The essence is Jesus Christ and how man can know him and experience salvation and the other doctrinal issues are secondary.

When a Catholic is asked to talk about the gospel in the same way that a protestant would usually talk about it, then Catholics and protestants might be surprised to find that they are actually in agreement. And this lends a helpful lesson: often times how protestants and Catholics speak of certain theological issues can cause confusion (and even alarm) not because they diverge on those central issues of the faith, but because the same terms may be used in different ways.

There are Big Differences Between Protestant and Catholic Theology

There are undeniably big differences between protestant and Catholic Theology. From Sola Scriptura, to purgatory to Marian Devotion, to Transubstantiation, Catholics and protestants have plenty of room for dialogue.

But if a protestant wants to know what the Catholic believes about the Gospel message, then they may be surprised to find the the Catholic sees the essence of the gospel as much the same as they do.

There is no salvation without Jesus Christ and his entrance into humanity. There is no salvation outside of his life, death and resurrection. He is the only sacrifice sufficient to remediate the sins of man and make a way for us to enjoy the presence of God in heaven (CCC 1987).

Indeed, for Catholics, the Gospel, “The Good News” is that Jesus came. Not only that “Jesus saves” or that “Jesus loves” or that he came to redeem us. The Good News is that Jesus came at all, and that to fulfill a promise made in times before. When God stepped beyond that celestial and eternal plane and took on flesh, the whole of reality was altered by the Incarnation of the God-man. In this moment humanity began to recover its memory.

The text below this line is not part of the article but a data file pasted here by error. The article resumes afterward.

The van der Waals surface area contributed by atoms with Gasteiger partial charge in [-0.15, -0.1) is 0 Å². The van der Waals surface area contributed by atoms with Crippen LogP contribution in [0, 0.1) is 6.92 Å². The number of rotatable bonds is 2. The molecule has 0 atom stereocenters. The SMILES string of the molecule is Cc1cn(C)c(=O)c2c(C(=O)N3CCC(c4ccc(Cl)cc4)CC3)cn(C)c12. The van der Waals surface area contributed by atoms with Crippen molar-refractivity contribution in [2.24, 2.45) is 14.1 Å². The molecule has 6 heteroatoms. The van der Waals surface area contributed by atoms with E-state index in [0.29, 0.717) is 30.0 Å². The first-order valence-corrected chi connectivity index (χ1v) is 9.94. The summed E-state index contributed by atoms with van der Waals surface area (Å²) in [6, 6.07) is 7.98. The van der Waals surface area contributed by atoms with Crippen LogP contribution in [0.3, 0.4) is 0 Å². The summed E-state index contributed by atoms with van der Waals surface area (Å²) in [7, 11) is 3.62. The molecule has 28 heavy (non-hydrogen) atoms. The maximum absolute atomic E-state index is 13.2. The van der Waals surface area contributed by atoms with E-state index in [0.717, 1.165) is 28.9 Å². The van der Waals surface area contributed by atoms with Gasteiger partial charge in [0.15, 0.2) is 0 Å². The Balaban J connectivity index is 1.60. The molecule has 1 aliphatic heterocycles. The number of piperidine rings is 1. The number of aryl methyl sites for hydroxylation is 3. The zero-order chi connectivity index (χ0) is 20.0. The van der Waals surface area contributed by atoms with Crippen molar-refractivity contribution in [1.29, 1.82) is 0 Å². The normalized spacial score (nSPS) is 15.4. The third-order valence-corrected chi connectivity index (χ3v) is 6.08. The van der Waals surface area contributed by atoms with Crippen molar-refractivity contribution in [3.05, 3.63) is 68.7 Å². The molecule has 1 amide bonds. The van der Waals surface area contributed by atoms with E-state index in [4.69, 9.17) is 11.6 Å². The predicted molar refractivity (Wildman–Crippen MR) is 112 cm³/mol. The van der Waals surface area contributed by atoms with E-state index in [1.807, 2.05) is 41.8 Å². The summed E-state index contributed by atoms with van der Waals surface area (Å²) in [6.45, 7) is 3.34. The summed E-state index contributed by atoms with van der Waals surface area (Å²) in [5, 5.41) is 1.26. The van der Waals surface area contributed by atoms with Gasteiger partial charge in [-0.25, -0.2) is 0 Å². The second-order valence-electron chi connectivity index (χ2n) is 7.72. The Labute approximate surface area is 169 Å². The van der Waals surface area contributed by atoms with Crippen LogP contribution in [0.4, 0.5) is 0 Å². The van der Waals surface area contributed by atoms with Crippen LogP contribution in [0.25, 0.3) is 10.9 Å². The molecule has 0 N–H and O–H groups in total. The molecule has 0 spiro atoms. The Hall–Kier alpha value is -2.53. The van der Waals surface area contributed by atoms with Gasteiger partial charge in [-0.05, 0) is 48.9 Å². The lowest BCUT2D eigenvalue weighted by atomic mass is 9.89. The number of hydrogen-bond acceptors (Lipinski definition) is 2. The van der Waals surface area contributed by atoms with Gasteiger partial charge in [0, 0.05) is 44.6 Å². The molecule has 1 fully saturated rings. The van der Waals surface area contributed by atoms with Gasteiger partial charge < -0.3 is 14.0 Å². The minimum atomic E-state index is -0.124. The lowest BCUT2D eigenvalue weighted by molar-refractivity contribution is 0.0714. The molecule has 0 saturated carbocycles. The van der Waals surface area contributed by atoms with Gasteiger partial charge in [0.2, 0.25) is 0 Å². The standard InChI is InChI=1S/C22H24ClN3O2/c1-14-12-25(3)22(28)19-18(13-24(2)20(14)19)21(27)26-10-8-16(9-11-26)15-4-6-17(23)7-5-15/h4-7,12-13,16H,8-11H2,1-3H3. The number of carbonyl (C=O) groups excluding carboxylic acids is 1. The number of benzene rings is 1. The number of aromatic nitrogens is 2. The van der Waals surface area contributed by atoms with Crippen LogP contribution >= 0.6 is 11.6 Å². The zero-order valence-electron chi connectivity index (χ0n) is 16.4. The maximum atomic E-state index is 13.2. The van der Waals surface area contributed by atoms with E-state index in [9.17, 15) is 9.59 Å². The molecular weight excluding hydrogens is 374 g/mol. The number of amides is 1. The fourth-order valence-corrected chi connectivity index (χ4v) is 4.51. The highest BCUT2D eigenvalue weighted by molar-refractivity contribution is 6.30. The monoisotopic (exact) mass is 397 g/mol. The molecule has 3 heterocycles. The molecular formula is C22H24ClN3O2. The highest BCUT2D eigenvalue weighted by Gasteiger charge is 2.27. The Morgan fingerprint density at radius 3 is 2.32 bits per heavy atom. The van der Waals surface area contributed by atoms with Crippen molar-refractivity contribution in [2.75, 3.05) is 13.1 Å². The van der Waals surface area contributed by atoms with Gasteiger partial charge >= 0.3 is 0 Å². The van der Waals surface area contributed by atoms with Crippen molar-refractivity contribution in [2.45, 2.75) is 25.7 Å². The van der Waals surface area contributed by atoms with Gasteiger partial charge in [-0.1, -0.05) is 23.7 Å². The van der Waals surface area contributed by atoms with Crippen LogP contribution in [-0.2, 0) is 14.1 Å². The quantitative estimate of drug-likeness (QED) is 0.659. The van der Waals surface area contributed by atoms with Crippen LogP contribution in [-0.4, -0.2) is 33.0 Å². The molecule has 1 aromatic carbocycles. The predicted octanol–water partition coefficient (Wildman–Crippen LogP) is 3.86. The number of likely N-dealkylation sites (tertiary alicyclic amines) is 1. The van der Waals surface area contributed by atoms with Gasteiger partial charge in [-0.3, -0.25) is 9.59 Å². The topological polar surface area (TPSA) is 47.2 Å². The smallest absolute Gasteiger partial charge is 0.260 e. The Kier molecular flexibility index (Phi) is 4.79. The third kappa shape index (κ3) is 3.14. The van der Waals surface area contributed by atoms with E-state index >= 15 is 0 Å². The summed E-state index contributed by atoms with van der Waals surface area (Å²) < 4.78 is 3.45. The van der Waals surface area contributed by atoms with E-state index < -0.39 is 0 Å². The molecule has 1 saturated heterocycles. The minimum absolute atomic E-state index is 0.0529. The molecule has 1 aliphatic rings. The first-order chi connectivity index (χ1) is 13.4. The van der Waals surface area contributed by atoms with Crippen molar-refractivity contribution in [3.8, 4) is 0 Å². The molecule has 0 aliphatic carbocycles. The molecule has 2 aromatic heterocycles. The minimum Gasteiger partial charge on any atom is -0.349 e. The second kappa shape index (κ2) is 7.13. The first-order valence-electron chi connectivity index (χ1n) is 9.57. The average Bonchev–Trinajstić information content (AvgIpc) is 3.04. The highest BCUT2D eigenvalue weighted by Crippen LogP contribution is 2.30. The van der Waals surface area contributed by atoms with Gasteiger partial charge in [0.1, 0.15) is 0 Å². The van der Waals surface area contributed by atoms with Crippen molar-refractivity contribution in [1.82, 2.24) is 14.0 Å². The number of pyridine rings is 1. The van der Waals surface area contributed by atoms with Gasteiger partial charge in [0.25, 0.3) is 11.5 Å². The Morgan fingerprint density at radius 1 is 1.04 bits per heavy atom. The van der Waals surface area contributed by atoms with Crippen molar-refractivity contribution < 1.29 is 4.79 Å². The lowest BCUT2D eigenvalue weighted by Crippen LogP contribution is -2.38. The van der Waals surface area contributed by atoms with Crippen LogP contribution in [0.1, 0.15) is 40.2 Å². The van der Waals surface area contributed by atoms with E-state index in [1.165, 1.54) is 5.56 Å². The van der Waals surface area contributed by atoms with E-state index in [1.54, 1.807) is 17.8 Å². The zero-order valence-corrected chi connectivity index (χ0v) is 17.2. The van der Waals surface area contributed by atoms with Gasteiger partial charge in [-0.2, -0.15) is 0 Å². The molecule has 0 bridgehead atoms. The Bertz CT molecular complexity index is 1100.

We were made by design to bear the image of God and we lost our way; Jesus coming to us as a man reorients us back to that original moment in time. So the Good News is not a newspaper article but a person. Nor is it merely a doctrine, but rather a Person: Jesus Christ.


  • OutsideTheGate

    As an ex-Protestant from the 1980s, yet working closely with them still, hardly any Protestants I know hold anything in common any more, except the hardcore Reformed/Confessional types. There are no longer any ‘essentials’. Most of what would be termed ‘Evangelical’ – and likely to call themselves ‘non-denominational’ these days – are also non-doctrinal, and seem to make it up as they go along.

  • johnnysc

    There are so many huge differences I think the better question is….. ‘do Catholics and protestants follow or believe in the same Jesus?’

    You failed to mention the main difference that affects all others. Jesus Christ founded the Catholic Church. In fact Jesus Christ and His Church, the Catholic Church are One and the Same. There is no salvation outside of the Catholic Church. From the beginning It seems protestantism looked to separate Jesus from the Church with the result being that each protestant has their own ‘personal Jesus’.

    I think you have to do some serious watering down of the Catholic Faith to say that Catholics and protestants follow the same Gospel.

  • Therese

    So here is my concern, as the sister of 9 ex-Catholics-now-protestants (Vatican II catechesis…).
    How is it not arrogant self-centeredness to insist that an individual can interpret God’s word for himself? I see them deliberately picking and choosing which Bible verses they are going to interpret and follow and deliberately ignoring those that they don’t like – the 6th chapter of John comes to mind immediately. They reject the Bread of Life because it doesn’t make sense to them. I do NOT see the element of faith as part of their self-interpretation of the Bible. If they don’t “get it” then it must be symbolic, not what Jesus meant, a bad translation, etc, etc, etc.
    I have legitimate concerns about how they will be explaining this rejection of His word to Jesus on their personal judgment day.